This is also often referred to as an Employee Health Permit, and it ensures your staff has completed a food safety certification. No matter where you open your restaurant, employees must complete a state-approved food handler’s course and purchase a food handler’s permit. Among many things, this course will teach your employees about sanitation, food handling and storage, and how to avoid spreading foodborne illness.
How To Get a Food Handler’s License
Believe it or not, obtaining a food handling license is actually fairly easy compared to the other licenses and permits needed to open and run a restaurant – follow the four steps below to obtain one for you and your BOH staff.
1. Learn Your State Requirements To Get a Food Handler’s License
Every state varies in its requirements for food handler permits and the courses required to earn the certification. You’ll want to check with your state’s Department of Health to learn the state-required certifications and courses, but here are a few examples of how to get a food license – just from these examples, it’s clear to see how fees and procedures can vary greatly from between states, cities, and regions.
New York: If you’re trying to obtain a food handler’s license in NYC, you’ll actually have to go through a different site than those living outside the city. For restaurant employees in the Big Apple, NYC Health has a free Online Food Protection Course you’ll want to take. Those outside the city will want to find their local district’s website on the Department of Health’s directory to find out more info.
Texas: To get a food handler’s license in Texas, restaurant owners will want to download the Texas Food Handler’s Application Form from the state’s Health and Human Services website. The license fee costs $600 and takes about 4-6 weeks to process once submitted.
Oregon: All food service workers in the state need to obtain an Oregon food handler’s license in this state within 30 days of starting work in the industry. This license comes in the form of a card that costs $10 and is valid for 3 years. The Oregon Health Authority has all of the rules, information, and applications you’ll need to obtain a food handler certification in the state.
California: Being such a large state, the requirements to obtain a food handler’s license in California vary from region to region. On the California Department of Public Health’s website, however, they have multiple training courses and helpful resources to make sure you get all of the food handling licenses and permits you’ll need to operate in the California restaurant industry.
Florida: Looking to get a food handler’s license in Florida? You’ll want to check out the Florida Department of Health’s page on food safety and sanitation. On this page, you can download an application for a food handler’s license, read employee training guidance manuals, and download the state’s Employee Health Poster.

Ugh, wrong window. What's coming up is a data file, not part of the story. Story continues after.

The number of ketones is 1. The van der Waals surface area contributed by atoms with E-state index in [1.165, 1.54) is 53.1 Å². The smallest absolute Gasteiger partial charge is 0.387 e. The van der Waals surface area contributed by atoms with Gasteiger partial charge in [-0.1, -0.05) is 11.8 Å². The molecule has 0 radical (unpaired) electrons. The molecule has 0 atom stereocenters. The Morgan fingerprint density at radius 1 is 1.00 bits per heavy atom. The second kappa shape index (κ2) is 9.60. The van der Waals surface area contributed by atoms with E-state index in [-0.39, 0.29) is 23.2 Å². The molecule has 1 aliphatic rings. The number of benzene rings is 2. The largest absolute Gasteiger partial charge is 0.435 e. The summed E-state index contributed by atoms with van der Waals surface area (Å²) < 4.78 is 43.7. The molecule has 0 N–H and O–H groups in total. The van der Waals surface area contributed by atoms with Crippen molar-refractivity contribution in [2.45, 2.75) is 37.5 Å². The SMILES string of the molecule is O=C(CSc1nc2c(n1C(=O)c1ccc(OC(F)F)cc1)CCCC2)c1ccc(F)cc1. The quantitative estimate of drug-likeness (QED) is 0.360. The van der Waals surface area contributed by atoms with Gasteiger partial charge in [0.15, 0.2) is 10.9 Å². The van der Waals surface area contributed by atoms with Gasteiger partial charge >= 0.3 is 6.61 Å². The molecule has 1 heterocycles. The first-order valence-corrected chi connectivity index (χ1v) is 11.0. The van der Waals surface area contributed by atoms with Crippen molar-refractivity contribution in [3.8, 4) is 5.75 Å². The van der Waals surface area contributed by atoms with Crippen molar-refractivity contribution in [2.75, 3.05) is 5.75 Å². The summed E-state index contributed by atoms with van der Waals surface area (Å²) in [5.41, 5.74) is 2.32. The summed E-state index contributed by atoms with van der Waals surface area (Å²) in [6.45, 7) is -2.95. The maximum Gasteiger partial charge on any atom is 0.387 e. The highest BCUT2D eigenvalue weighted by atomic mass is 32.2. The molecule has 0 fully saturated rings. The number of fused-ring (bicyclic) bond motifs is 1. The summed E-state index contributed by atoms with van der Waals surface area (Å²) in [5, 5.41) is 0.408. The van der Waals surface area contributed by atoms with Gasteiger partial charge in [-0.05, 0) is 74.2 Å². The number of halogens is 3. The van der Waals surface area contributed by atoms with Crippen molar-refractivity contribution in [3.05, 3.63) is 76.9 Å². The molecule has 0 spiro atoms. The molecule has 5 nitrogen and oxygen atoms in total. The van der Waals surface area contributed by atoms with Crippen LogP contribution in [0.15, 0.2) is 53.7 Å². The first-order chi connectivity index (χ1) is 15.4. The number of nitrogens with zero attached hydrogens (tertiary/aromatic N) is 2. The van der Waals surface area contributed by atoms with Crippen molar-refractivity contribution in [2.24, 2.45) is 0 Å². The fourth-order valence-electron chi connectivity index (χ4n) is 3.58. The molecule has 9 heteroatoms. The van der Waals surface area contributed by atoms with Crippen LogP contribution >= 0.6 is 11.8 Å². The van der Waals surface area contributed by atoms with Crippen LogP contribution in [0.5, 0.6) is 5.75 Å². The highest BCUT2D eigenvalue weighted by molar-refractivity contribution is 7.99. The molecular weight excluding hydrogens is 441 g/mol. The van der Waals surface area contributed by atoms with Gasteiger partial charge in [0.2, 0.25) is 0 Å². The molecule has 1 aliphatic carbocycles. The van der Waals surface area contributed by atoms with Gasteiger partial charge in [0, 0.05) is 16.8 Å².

Illinois: Illinois defines a food handler as “an individual working with unpackaged food, food equipment or utensils, or food-contact surfaces”. If you are an unpaid volunteer working with food, or your working at a temporary event, getting a food license in Illinois is not necessary. For more answers to frequently asked questions, visit the Illinois Department of Public Health’s website.
2. Complete Food Handler Training and Pass Exam
Once you understand the state-mandated requirements to get your food handling license, all staff must complete the training and pass the exam.
This can usually be done online. ServSafe is generally is a great resource to find out, based on where your restaurant is located, what the specific requirements will be, take online courses, and earn certifications. According to their website, “the ServSafe Food Handler Certificate verifies basic food safety knowledge and is for individuals in food handler employee-level positions.”
3. Print Food Handler Certificate
This is valid to start working right away. After you pay a small fee, of course. The cost of an Employee Health Permit varies from state to state but can be from $100 to $500.
Typically, this certificate is temporary, and an official one will come in the mail from your health department with 30-days.
4. How Long a Food Handler’s Permit Will Last
Remember, your Food Handler’s Permit does expire. Depending on which course and certificate you take, where the restaurant is located, and state laws, these expirations can vary. The National Restaurant Association recognizes the ServSafe Food Protection Manager Certification for a five-year period and the ServSafe Alcohol and ServSafe Food Handler Certificates for a three-year period.
Do Food Handler’s Certificates Need To Be Posted?
Once your staff has their Employee Health Permits, you’ll want to check with your health department as to whether or not you need to have them posted. Many local health departments with food handler training requirements require that certificates remain on-premise. That doesn’t always mean they need to be posted, of course. In any case, it’s better to be safe and keep all food handler certificates on-premise at the restaurant.
Since this process requires all of your employees earn a food handler’s permit, you’ll want to start early. And while they’re focused on that, you can continue to tick away at all of the other restaurant licenses and permits on your list.